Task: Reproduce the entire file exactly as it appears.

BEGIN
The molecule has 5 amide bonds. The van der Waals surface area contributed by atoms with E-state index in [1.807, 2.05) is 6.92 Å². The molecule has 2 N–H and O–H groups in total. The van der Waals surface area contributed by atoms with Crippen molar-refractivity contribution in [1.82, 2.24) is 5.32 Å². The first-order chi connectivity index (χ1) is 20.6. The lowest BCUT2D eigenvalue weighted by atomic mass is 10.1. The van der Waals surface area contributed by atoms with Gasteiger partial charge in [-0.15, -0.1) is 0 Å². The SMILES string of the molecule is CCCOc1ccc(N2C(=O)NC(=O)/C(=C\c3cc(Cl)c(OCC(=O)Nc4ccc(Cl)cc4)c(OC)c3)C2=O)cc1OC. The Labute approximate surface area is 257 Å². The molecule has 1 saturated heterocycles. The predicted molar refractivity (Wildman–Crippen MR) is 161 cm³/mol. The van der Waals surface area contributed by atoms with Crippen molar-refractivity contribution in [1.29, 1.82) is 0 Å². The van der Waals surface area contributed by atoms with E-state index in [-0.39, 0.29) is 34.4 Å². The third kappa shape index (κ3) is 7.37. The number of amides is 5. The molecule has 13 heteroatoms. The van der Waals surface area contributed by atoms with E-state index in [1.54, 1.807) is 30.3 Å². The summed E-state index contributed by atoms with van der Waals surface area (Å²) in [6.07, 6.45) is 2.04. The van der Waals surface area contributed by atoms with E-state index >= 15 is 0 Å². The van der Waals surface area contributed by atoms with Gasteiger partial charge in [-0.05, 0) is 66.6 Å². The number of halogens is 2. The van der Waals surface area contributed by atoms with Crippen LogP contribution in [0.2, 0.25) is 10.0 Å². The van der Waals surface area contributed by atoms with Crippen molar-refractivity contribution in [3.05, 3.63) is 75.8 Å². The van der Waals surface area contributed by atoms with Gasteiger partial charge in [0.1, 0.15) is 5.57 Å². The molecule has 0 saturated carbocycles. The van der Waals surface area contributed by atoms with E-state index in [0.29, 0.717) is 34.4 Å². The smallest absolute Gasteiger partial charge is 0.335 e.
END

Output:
The molecule has 5 amide bonds. The van der Waals surface area contributed by atoms with E-state index in [1.807, 2.05) is 6.92 Å². The molecule has 2 N–H and O–H groups in total. The van der Waals surface area contributed by atoms with Crippen molar-refractivity contribution in [1.82, 2.24) is 5.32 Å². The first-order chi connectivity index (χ1) is 20.6. The lowest BCUT2D eigenvalue weighted by atomic mass is 10.1. The van der Waals surface area contributed by atoms with Gasteiger partial charge in [-0.15, -0.1) is 0 Å². The SMILES string of the molecule is CCCOc1ccc(N2C(=O)NC(=O)/C(=C\c3cc(Cl)c(OCC(=O)Nc4ccc(Cl)cc4)c(OC)c3)C2=O)cc1OC. The Labute approximate surface area is 257 Å². The molecule has 1 saturated heterocycles. The predicted molar refractivity (Wildman–Crippen MR) is 161 cm³/mol. The van der Waals surface area contributed by atoms with Crippen molar-refractivity contribution in [1.29, 1.82) is 0 Å². The van der Waals surface area contributed by atoms with E-state index in [-0.39, 0.29) is 34.4 Å². The third kappa shape index (κ3) is 7.37. The number of amides is 5. The molecule has 13 heteroatoms. The van der Waals surface area contributed by atoms with E-state index in [1.54, 1.807) is 30.3 Å². The summed E-state index contributed by atoms with van der Waals surface area (Å²) in [6.07, 6.45) is 2.04. The van der Waals surface area contributed by atoms with E-state index >= 15 is 0 Å². The van der Waals surface area contributed by atoms with Gasteiger partial charge in [-0.05, 0) is 66.6 Å². The number of halogens is 2. The van der Waals surface area contributed by atoms with Crippen LogP contribution in [0.2, 0.25) is 10.0 Å². The van der Waals surface area contributed by atoms with Crippen molar-refractivity contribution in [3.05, 3.63) is 75.8 Å². The van der Waals surface area contributed by atoms with Gasteiger partial charge in [0.1, 0.15) is 5.57 Å². The molecule has 0 saturated carbocycles. The van der Waals surface area contributed by atoms with E-state index in [0.29, 0.717) is 34.4 Å². The smallest absolute Gasteiger partial charge is 0.335 e.